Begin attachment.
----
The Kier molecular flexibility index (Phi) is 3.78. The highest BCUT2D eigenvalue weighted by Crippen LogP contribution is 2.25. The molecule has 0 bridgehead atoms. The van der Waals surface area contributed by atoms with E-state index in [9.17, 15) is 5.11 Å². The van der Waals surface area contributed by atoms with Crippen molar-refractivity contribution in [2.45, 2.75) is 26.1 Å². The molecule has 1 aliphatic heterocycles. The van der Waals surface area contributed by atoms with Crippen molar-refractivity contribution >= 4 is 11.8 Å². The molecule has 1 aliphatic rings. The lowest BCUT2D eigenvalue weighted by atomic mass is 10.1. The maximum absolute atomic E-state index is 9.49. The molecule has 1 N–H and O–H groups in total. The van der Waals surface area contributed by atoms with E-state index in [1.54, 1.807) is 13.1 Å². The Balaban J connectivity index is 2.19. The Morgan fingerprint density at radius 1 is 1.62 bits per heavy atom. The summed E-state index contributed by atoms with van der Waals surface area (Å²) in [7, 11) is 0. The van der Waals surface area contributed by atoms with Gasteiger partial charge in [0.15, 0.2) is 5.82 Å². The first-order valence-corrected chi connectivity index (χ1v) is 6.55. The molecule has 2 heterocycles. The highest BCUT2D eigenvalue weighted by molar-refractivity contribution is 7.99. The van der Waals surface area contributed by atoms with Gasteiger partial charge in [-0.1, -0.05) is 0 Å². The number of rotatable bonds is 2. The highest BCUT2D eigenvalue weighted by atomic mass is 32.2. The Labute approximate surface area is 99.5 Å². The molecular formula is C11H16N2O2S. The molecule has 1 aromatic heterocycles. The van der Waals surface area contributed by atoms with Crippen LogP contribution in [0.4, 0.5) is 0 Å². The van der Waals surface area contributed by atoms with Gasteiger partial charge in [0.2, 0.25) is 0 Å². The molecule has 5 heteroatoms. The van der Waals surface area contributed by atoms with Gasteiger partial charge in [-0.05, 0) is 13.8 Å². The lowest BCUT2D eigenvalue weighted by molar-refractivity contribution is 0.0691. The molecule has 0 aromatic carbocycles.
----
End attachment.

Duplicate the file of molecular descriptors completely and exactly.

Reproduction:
The Kier molecular flexibility index (Phi) is 3.78. The highest BCUT2D eigenvalue weighted by Crippen LogP contribution is 2.25. The molecule has 0 bridgehead atoms. The van der Waals surface area contributed by atoms with E-state index in [9.17, 15) is 5.11 Å². The van der Waals surface area contributed by atoms with Crippen molar-refractivity contribution in [2.45, 2.75) is 26.1 Å². The molecule has 1 aliphatic heterocycles. The van der Waals surface area contributed by atoms with Crippen molar-refractivity contribution >= 4 is 11.8 Å². The molecule has 1 aliphatic rings. The lowest BCUT2D eigenvalue weighted by atomic mass is 10.1. The maximum absolute atomic E-state index is 9.49. The molecule has 1 N–H and O–H groups in total. The van der Waals surface area contributed by atoms with E-state index in [1.54, 1.807) is 13.1 Å². The Balaban J connectivity index is 2.19. The Morgan fingerprint density at radius 1 is 1.62 bits per heavy atom. The summed E-state index contributed by atoms with van der Waals surface area (Å²) in [7, 11) is 0. The van der Waals surface area contributed by atoms with Gasteiger partial charge in [0.15, 0.2) is 5.82 Å². The first-order valence-corrected chi connectivity index (χ1v) is 6.55. The molecule has 2 heterocycles. The highest BCUT2D eigenvalue weighted by molar-refractivity contribution is 7.99. The van der Waals surface area contributed by atoms with Gasteiger partial charge in [-0.1, -0.05) is 0 Å². The number of rotatable bonds is 2. The highest BCUT2D eigenvalue weighted by atomic mass is 32.2. The Labute approximate surface area is 99.5 Å². The molecular formula is C11H16N2O2S. The molecule has 1 aromatic heterocycles. The van der Waals surface area contributed by atoms with Crippen LogP contribution in [0.4, 0.5) is 0 Å². The van der Waals surface area contributed by atoms with Gasteiger partial charge in [0.2, 0.25) is 0 Å². The molecule has 5 heteroatoms. The van der Waals surface area contributed by atoms with Gasteiger partial charge in [-0.05, 0) is 13.8 Å². The lowest BCUT2D eigenvalue weighted by molar-refractivity contribution is 0.0691. The molecule has 0 aromatic carbocycles.